Solidworks Simulation Benchmarks (for Real Studies) – 2022 Edition

It’s been a while since we ran new benchmarks on simulation problems. It also took Intel a well-documented long time to get a new architecture and process on the market. After many hours checking new processor release dates and rumored specs, while waiting on studies to run, we finally got a new desktop system. We were holding out for a “4th Generation Xeon Scalable” rig, but settled on a “12th Generation Core” system at an attractive price.

High level specs on this new box include an Intel Core i7-12700k processor, 2 TB NVMe main drive, nVidia RTX 3080 graphics, and 128 GB of DDR5 memory. After setup and a quick stress test benchmarks were the first order of business. Again standard Passmark tests were run and then the same sim models we ran in Solidworks 2018 were run in Solidworks 2020.

The old benchmark article, from December 2018, can be found here.

Subject systems still available to bang on are the 6th generation 6700K, a 9th generation 9800X, and of course the new 12700K. The basic specs and synthetic benchmark results are tabulated below.

The 12th generation chip, finally made on a true 10 nm process, shows a great leap in raw performance. Gritty details can be found all over the internet about the details of the new chip. We noted that they took advantage of the smaller process to pack larger local caches into the die. High level Intel documents talk about added cleverness in ordering and streamlining operations. Busses to memory and storage are faster and wider. Then there’s the whole P-core and E-core hybrid design added to the system.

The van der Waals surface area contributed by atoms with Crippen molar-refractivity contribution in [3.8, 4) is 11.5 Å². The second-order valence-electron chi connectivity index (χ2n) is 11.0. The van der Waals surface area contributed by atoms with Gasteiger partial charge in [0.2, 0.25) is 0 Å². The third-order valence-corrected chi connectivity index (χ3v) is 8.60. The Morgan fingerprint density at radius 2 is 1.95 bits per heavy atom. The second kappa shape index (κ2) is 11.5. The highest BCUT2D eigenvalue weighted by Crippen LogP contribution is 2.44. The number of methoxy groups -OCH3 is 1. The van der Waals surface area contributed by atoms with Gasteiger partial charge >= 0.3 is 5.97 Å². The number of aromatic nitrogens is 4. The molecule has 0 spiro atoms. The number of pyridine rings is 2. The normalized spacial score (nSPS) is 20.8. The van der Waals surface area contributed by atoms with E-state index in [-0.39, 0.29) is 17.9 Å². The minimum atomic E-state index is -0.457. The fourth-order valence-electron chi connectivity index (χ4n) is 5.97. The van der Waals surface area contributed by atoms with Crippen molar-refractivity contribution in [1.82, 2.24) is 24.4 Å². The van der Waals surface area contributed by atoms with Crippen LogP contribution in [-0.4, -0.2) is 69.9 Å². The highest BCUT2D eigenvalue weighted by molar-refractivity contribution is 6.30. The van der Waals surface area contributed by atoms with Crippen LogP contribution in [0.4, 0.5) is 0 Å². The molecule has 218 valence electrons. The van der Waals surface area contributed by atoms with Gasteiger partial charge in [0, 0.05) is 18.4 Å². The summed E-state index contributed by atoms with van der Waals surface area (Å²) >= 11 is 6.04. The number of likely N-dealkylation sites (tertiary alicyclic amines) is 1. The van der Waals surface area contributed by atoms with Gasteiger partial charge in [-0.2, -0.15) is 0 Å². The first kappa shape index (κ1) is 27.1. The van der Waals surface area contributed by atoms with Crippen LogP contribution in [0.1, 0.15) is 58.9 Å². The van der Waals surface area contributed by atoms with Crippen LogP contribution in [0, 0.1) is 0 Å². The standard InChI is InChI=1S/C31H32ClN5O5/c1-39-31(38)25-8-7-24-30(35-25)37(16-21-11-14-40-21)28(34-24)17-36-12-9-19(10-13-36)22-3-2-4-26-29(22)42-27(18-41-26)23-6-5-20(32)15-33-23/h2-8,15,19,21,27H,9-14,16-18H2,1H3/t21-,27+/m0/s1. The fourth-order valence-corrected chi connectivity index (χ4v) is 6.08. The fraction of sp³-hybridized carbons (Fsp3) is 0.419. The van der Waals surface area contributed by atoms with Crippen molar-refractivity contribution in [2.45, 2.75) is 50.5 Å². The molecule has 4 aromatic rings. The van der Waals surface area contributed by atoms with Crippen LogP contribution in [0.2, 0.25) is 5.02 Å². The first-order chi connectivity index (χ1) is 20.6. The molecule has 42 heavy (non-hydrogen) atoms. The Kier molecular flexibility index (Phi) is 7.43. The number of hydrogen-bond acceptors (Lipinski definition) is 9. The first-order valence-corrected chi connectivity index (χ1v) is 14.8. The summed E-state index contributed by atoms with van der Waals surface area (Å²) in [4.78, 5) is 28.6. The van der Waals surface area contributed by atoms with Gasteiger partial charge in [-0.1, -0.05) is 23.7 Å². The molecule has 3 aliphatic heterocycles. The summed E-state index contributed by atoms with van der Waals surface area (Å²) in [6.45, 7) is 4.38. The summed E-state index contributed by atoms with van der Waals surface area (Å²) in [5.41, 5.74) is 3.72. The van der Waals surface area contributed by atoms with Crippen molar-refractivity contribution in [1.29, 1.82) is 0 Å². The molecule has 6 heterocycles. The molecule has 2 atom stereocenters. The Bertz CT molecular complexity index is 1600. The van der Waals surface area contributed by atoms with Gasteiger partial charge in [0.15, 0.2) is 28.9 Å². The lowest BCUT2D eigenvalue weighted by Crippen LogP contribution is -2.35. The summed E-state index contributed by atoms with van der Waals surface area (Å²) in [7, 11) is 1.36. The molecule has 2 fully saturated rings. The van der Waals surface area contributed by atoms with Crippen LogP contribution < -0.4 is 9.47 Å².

But the real test of all that brute power and cleverness is in performance on real problems. So we return to the same problems as before.

This large solid block with lots of internal detail is used to check mesh speed and solve time with an iterative solver.

This artificial test problem is used to test run time with contacts in a direct solver.

This reach-lift assembly, with an overly fine mesh, gives us the longest run times, with lots of contact and connectors.

The Solidworks Simulation 2020 results are first compared to the available results from 2018.

We note that Solidworks 2020 uses a bit more RAM for each operation, we assume in a trade-off for calculation speed. This is reasonable with memory prices dropping logarithmically through recent years (though at this writing DDR5 is still a bit precious).

The processor models aren’t labeled on that table, but one can readily guess that the bottom line is the 12700K. We are very impressed with the results. Solve times are basically halved, using an inexpensive mainstream processor. To visualize this here are more traditional benchmark charts.

Run times are getting faster, and this is a problem! Our production analyses are getting down to where there isn’t even time to go get a cup of coffee or catch up on important forum posts.

In all seriousness, we’re used to having time to look over new results and integrate them into a running report, possibly discussing updates with a client, before the next iteration runs. We’ll have to work on a new scheme of time management, and throw a bone to the dog who used to get played with more while the computer cranked.

[Notably absent here are results for AMD systems and newer version of Solidworks. We’re still an Intel shop, as other testers have found the AMD architectures poor for Solidworks mechanical sim, though those tests are dated. Solidworks 2021 posed new challenges, with badly documented changes in the interface and some apparent bugs that Dassault has not resolved with us, and we just haven’t tried 2022 yet. If anyone wants to try it, the smaller direct solve study is available here. We’d be happy to see new results.]